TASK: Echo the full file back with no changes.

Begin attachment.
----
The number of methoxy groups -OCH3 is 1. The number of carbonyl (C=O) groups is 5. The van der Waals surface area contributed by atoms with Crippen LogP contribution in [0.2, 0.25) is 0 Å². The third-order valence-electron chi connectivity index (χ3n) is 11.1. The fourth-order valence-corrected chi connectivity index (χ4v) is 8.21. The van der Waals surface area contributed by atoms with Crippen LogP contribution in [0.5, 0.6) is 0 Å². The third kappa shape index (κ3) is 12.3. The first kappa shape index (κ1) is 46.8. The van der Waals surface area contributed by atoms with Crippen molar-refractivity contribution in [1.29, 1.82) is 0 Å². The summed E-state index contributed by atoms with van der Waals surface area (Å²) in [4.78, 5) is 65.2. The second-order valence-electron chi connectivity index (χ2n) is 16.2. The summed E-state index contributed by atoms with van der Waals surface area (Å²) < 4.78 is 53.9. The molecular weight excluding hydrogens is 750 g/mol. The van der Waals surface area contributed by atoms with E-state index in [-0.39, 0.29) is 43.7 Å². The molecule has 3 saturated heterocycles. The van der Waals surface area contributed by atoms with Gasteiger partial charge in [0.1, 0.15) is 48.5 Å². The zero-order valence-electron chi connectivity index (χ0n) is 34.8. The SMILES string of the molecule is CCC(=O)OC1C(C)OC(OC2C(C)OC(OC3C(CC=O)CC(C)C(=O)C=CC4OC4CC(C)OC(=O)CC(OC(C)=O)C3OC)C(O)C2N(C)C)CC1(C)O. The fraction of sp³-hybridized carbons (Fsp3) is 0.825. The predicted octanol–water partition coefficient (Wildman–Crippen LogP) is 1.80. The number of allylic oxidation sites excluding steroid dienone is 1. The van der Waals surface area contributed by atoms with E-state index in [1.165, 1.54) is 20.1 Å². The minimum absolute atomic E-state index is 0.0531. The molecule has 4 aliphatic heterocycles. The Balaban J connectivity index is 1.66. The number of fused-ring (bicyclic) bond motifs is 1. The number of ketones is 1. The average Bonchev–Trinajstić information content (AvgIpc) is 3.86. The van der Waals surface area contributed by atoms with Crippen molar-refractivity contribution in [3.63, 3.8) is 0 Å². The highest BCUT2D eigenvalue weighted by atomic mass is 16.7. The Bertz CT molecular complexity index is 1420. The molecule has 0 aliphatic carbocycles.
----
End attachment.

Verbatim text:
The number of methoxy groups -OCH3 is 1. The number of carbonyl (C=O) groups is 5. The van der Waals surface area contributed by atoms with Crippen LogP contribution in [0.2, 0.25) is 0 Å². The third-order valence-electron chi connectivity index (χ3n) is 11.1. The fourth-order valence-corrected chi connectivity index (χ4v) is 8.21. The van der Waals surface area contributed by atoms with Crippen LogP contribution in [0.5, 0.6) is 0 Å². The third kappa shape index (κ3) is 12.3. The first kappa shape index (κ1) is 46.8. The van der Waals surface area contributed by atoms with Crippen molar-refractivity contribution in [1.29, 1.82) is 0 Å². The summed E-state index contributed by atoms with van der Waals surface area (Å²) in [4.78, 5) is 65.2. The second-order valence-electron chi connectivity index (χ2n) is 16.2. The summed E-state index contributed by atoms with van der Waals surface area (Å²) < 4.78 is 53.9. The molecular weight excluding hydrogens is 750 g/mol. The van der Waals surface area contributed by atoms with E-state index in [-0.39, 0.29) is 43.7 Å². The molecule has 3 saturated heterocycles. The van der Waals surface area contributed by atoms with Gasteiger partial charge in [0.1, 0.15) is 48.5 Å². The zero-order valence-electron chi connectivity index (χ0n) is 34.8. The SMILES string of the molecule is CCC(=O)OC1C(C)OC(OC2C(C)OC(OC3C(CC=O)CC(C)C(=O)C=CC4OC4CC(C)OC(=O)CC(OC(C)=O)C3OC)C(O)C2N(C)C)CC1(C)O. The fraction of sp³-hybridized carbons (Fsp3) is 0.825. The predicted octanol–water partition coefficient (Wildman–Crippen LogP) is 1.80. The number of allylic oxidation sites excluding steroid dienone is 1. The van der Waals surface area contributed by atoms with E-state index in [1.165, 1.54) is 20.1 Å². The minimum absolute atomic E-state index is 0.0531. The molecule has 4 aliphatic heterocycles. The Balaban J connectivity index is 1.66. The number of fused-ring (bicyclic) bond motifs is 1. The number of ketones is 1. The average Bonchev–Trinajstić information content (AvgIpc) is 3.86. The van der Waals surface area contributed by atoms with Crippen molar-refractivity contribution in [3.63, 3.8) is 0 Å². The highest BCUT2D eigenvalue weighted by atomic mass is 16.7. The Bertz CT molecular complexity index is 1420. The molecule has 0 aliphatic carbocycles.